Nope.

So by the start of free agency, to guide the Wizards through this tumultuous summer?

Nope.

Tommy Sheppard has been doing the job on an interim basis, and as Jeff Zillgit of the USA Today points out a lot of league talk in Las Vegas was about why Leonsis just hasn’t given Shepard the job.

Team executive after executive had the same question when the Washington Wizards’ unresolved top front-office job opening came up. “Why not just give Tommy the job?”

Tommy is Tommy Sheppard, the Wizards’ longtime exec, who has been running basketball operations since owner Ted Leonsis decided not to bring Ernie Grunfeld back. Sheppard ran the draft, free agency and the Wizards’ Summer League team, but he doesn’t have the full-time job.

A couple of more prominent names were linked to the Wizards job at points. There were reportedly talks with Tim Conley, who built Denver into a real threat, but he decided to stay in the Rockies. There were rumors of Masai Ujiri, but he has chosen to stay in Toronto after winning a title.

At this point, after Sheppard has built the team for this coming season, is Leonsis really going to bring in someone else?

The Wizards have decisions to make. This is a young roster not ready to be a threat in the East, but with Bradley Beal and the injured John Wall (likely out for the season after tearing his Achilles), they also are capped out. So far they have turned away calls from other teams about a Beal trade (nobody is calling about a Wall trade with his max contract extension just kicking in).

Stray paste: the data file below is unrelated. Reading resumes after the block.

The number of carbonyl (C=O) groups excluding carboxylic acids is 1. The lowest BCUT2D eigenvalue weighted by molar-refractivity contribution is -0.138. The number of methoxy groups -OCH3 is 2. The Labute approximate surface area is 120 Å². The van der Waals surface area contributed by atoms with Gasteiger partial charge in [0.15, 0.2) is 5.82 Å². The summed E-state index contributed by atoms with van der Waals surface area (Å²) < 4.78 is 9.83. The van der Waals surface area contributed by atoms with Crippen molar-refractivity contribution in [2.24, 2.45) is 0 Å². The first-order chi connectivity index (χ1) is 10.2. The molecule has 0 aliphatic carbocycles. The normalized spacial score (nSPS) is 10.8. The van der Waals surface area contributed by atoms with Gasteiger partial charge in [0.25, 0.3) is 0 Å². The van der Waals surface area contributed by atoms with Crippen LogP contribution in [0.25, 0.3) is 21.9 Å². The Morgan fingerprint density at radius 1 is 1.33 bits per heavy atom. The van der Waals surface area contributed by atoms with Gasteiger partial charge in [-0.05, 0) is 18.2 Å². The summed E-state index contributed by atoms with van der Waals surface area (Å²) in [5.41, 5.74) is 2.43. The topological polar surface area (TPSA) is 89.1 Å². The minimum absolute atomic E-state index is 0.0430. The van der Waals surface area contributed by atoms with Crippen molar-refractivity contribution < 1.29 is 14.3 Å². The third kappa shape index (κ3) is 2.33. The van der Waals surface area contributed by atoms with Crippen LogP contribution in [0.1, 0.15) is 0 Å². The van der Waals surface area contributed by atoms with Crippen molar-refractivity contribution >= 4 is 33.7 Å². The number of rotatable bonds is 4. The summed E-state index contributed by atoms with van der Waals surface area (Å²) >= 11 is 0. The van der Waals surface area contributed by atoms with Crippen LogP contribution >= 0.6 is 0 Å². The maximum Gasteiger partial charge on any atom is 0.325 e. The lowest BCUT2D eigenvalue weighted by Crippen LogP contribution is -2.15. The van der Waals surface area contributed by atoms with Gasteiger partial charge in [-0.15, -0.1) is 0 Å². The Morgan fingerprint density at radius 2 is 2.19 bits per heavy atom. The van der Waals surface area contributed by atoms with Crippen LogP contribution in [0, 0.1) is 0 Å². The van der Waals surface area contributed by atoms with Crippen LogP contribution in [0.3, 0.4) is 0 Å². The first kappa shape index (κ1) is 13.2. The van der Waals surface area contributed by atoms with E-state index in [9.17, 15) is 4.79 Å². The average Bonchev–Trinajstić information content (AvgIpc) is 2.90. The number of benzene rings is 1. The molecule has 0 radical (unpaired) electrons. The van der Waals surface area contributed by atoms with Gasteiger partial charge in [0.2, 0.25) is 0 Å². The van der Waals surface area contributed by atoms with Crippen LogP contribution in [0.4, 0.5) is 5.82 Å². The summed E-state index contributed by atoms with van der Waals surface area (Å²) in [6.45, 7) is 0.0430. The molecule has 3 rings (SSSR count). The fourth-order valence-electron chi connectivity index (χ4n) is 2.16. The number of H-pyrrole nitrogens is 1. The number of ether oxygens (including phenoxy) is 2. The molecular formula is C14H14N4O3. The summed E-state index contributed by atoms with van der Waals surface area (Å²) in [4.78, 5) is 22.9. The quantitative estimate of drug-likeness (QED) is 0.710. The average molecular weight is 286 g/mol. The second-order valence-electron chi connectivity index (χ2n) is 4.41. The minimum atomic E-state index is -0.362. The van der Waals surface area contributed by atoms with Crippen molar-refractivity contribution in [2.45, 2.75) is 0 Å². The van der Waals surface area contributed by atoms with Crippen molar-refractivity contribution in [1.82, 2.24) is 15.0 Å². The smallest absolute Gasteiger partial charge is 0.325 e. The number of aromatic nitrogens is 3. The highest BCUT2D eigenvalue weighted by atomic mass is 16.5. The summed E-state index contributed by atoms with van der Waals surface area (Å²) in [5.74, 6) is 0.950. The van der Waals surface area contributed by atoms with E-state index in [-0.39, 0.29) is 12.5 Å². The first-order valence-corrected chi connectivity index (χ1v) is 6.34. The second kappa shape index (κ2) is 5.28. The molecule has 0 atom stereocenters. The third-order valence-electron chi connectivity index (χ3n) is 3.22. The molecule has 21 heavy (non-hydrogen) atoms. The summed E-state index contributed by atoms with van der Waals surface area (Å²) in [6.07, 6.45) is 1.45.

Come July 26 the Wizards can offer Beal a three-year, $111 million extension, both sides are talking and the offer is expected to be made. That’s when the big decision comes — if Beal doesn’t sign that offer the Wizards have to look at trading him. Beal has spoken numerous times in the past about wanting to stay with the Wizards, but there was plenty of informed league speculation at Summer League that he is frustrated with the franchise and may not sign the extension, essentially forcing his way out. It’s something to watch in the coming weeks.

It probably would be nice to have a locked-in head of basketball operations by then, but who knows what Leonsis will do.

Cameron Payne reportedly agrees to partially-guaranteed contract with Toronto

Getty Images
1 Comment

Cameron Payne was the starting point guard at one point early in the season in Chicago (until Kris Dunn returned), it didn’t last long, and by the middle of the season he was waived. The Cavaliers picked him up in a limited role at the end of the season.

Payne played for Dallas at Summer League and needed to impress there to have a shot a roster spot for next season. He did, averaging 20 points per game on 51 percent shooting, and he had one 32-point game.

The Toronto Raptors will bring Payne and let him compete to be the third point guard, reports Shams Charania of The Athletic.

The Raptors have Kyle Lowry and Fred VanVleet at the point, there are not a lot of minutes to be had there. However, both men are in the final year of their contracts. Plus, he brings some pregame dancing that every team needs.

The Raptors now have 16 potential NBA contracts coming into training camp, which means there will be cuts. The fact Payne has a decent guarantee his first year means he’s going to get a real look.

Payne, the No. 14 pick of the Thunder back in 2015, has struggled to find a fit in the NBA. While his skill set should fit the modern game, he doesn’t quite shoot or distribute well enough to earn a coach’s trust. He will try to change that with Nick Nurse.